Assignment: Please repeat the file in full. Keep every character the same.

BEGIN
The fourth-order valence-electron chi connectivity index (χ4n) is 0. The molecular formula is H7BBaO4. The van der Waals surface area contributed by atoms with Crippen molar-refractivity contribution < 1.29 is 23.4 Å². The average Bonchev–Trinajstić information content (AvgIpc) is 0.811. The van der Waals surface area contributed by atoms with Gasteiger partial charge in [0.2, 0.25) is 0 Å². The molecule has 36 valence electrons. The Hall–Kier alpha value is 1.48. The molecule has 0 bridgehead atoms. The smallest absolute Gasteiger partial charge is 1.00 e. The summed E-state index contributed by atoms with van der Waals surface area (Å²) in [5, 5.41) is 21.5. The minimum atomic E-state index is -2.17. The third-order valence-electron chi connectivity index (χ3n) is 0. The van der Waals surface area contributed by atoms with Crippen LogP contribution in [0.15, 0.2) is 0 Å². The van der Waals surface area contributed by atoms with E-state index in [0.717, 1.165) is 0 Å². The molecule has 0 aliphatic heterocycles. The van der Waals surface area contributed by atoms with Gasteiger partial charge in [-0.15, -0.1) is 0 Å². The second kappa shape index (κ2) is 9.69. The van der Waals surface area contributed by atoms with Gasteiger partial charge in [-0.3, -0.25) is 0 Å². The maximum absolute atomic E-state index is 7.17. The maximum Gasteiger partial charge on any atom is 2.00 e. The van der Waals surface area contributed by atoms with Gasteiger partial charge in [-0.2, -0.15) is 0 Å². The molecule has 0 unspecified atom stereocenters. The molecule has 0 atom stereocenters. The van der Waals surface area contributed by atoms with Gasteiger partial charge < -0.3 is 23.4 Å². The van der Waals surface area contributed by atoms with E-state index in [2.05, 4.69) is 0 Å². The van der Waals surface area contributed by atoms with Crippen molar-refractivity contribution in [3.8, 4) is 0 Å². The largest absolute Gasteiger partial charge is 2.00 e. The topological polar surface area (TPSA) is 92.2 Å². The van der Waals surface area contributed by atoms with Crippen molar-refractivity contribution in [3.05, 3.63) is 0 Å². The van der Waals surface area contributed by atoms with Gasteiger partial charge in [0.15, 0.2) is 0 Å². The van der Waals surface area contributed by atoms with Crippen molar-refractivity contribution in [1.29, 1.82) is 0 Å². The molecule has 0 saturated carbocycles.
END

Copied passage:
The fourth-order valence-electron chi connectivity index (χ4n) is 0. The molecular formula is H7BBaO4. The van der Waals surface area contributed by atoms with Crippen molar-refractivity contribution < 1.29 is 23.4 Å². The average Bonchev–Trinajstić information content (AvgIpc) is 0.811. The van der Waals surface area contributed by atoms with Gasteiger partial charge in [0.2, 0.25) is 0 Å². The molecule has 36 valence electrons. The Hall–Kier alpha value is 1.48. The molecule has 0 bridgehead atoms. The smallest absolute Gasteiger partial charge is 1.00 e. The summed E-state index contributed by atoms with van der Waals surface area (Å²) in [5, 5.41) is 21.5. The minimum atomic E-state index is -2.17. The third-order valence-electron chi connectivity index (χ3n) is 0. The van der Waals surface area contributed by atoms with Crippen LogP contribution in [0.15, 0.2) is 0 Å². The van der Waals surface area contributed by atoms with E-state index in [0.717, 1.165) is 0 Å². The molecule has 0 aliphatic heterocycles. The van der Waals surface area contributed by atoms with Gasteiger partial charge in [-0.15, -0.1) is 0 Å². The second kappa shape index (κ2) is 9.69. The van der Waals surface area contributed by atoms with Gasteiger partial charge in [-0.3, -0.25) is 0 Å². The maximum absolute atomic E-state index is 7.17. The maximum Gasteiger partial charge on any atom is 2.00 e. The van der Waals surface area contributed by atoms with Gasteiger partial charge in [-0.2, -0.15) is 0 Å². The molecule has 0 unspecified atom stereocenters. The molecule has 0 atom stereocenters. The van der Waals surface area contributed by atoms with Gasteiger partial charge < -0.3 is 23.4 Å². The van der Waals surface area contributed by atoms with E-state index in [2.05, 4.69) is 0 Å². The van der Waals surface area contributed by atoms with Crippen molar-refractivity contribution in [3.8, 4) is 0 Å². The largest absolute Gasteiger partial charge is 2.00 e. The topological polar surface area (TPSA) is 92.2 Å². The van der Waals surface area contributed by atoms with Crippen molar-refractivity contribution in [3.05, 3.63) is 0 Å². The van der Waals surface area contributed by atoms with Gasteiger partial charge in [0.15, 0.2) is 0 Å². The van der Waals surface area contributed by atoms with Crippen molar-refractivity contribution in [1.29, 1.82) is 0 Å². The molecule has 0 saturated carbocycles.